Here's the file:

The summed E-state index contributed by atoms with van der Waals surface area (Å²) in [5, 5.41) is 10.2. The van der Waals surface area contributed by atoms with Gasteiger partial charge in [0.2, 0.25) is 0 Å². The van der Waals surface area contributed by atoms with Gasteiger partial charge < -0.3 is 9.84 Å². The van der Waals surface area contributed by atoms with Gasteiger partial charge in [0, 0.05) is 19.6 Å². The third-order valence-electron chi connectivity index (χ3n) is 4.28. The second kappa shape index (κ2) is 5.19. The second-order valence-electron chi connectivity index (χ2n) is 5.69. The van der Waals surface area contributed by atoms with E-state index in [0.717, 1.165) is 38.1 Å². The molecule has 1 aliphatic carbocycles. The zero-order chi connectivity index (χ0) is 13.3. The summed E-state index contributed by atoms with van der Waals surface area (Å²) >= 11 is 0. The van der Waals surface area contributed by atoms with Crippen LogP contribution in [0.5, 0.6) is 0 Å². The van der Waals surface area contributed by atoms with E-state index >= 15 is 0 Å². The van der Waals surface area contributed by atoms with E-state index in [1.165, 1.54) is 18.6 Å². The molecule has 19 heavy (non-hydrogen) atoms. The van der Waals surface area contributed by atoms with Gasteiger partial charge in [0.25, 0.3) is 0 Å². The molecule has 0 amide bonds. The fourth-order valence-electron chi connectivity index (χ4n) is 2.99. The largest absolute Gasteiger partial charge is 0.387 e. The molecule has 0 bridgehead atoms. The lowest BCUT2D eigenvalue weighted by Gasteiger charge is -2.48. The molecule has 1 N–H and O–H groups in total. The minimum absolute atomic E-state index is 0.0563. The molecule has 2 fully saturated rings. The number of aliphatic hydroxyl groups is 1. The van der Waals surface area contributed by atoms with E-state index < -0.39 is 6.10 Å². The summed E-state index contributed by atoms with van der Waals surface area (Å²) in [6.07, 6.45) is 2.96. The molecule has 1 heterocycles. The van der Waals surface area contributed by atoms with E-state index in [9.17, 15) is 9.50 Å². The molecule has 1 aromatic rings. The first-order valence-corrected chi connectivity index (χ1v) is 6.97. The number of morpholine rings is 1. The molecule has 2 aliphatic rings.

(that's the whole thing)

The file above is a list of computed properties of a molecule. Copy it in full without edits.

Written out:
The summed E-state index contributed by atoms with van der Waals surface area (Å²) in [5, 5.41) is 10.2. The van der Waals surface area contributed by atoms with Gasteiger partial charge in [0.2, 0.25) is 0 Å². The van der Waals surface area contributed by atoms with Gasteiger partial charge < -0.3 is 9.84 Å². The van der Waals surface area contributed by atoms with Gasteiger partial charge in [0, 0.05) is 19.6 Å². The third-order valence-electron chi connectivity index (χ3n) is 4.28. The second kappa shape index (κ2) is 5.19. The second-order valence-electron chi connectivity index (χ2n) is 5.69. The van der Waals surface area contributed by atoms with E-state index in [0.717, 1.165) is 38.1 Å². The molecule has 1 aliphatic carbocycles. The zero-order chi connectivity index (χ0) is 13.3. The summed E-state index contributed by atoms with van der Waals surface area (Å²) >= 11 is 0. The van der Waals surface area contributed by atoms with Crippen LogP contribution in [0.5, 0.6) is 0 Å². The van der Waals surface area contributed by atoms with E-state index >= 15 is 0 Å². The van der Waals surface area contributed by atoms with E-state index in [1.165, 1.54) is 18.6 Å². The molecule has 19 heavy (non-hydrogen) atoms. The van der Waals surface area contributed by atoms with Gasteiger partial charge in [0.25, 0.3) is 0 Å². The molecule has 0 amide bonds. The fourth-order valence-electron chi connectivity index (χ4n) is 2.99. The largest absolute Gasteiger partial charge is 0.387 e. The molecule has 0 bridgehead atoms. The lowest BCUT2D eigenvalue weighted by Gasteiger charge is -2.48. The molecule has 1 N–H and O–H groups in total. The minimum absolute atomic E-state index is 0.0563. The molecule has 2 fully saturated rings. The number of aliphatic hydroxyl groups is 1. The van der Waals surface area contributed by atoms with E-state index < -0.39 is 6.10 Å². The summed E-state index contributed by atoms with van der Waals surface area (Å²) in [6.07, 6.45) is 2.96. The molecule has 1 heterocycles. The van der Waals surface area contributed by atoms with E-state index in [9.17, 15) is 9.50 Å². The molecule has 1 aromatic rings. The first-order valence-corrected chi connectivity index (χ1v) is 6.97. The number of morpholine rings is 1. The molecule has 2 aliphatic rings.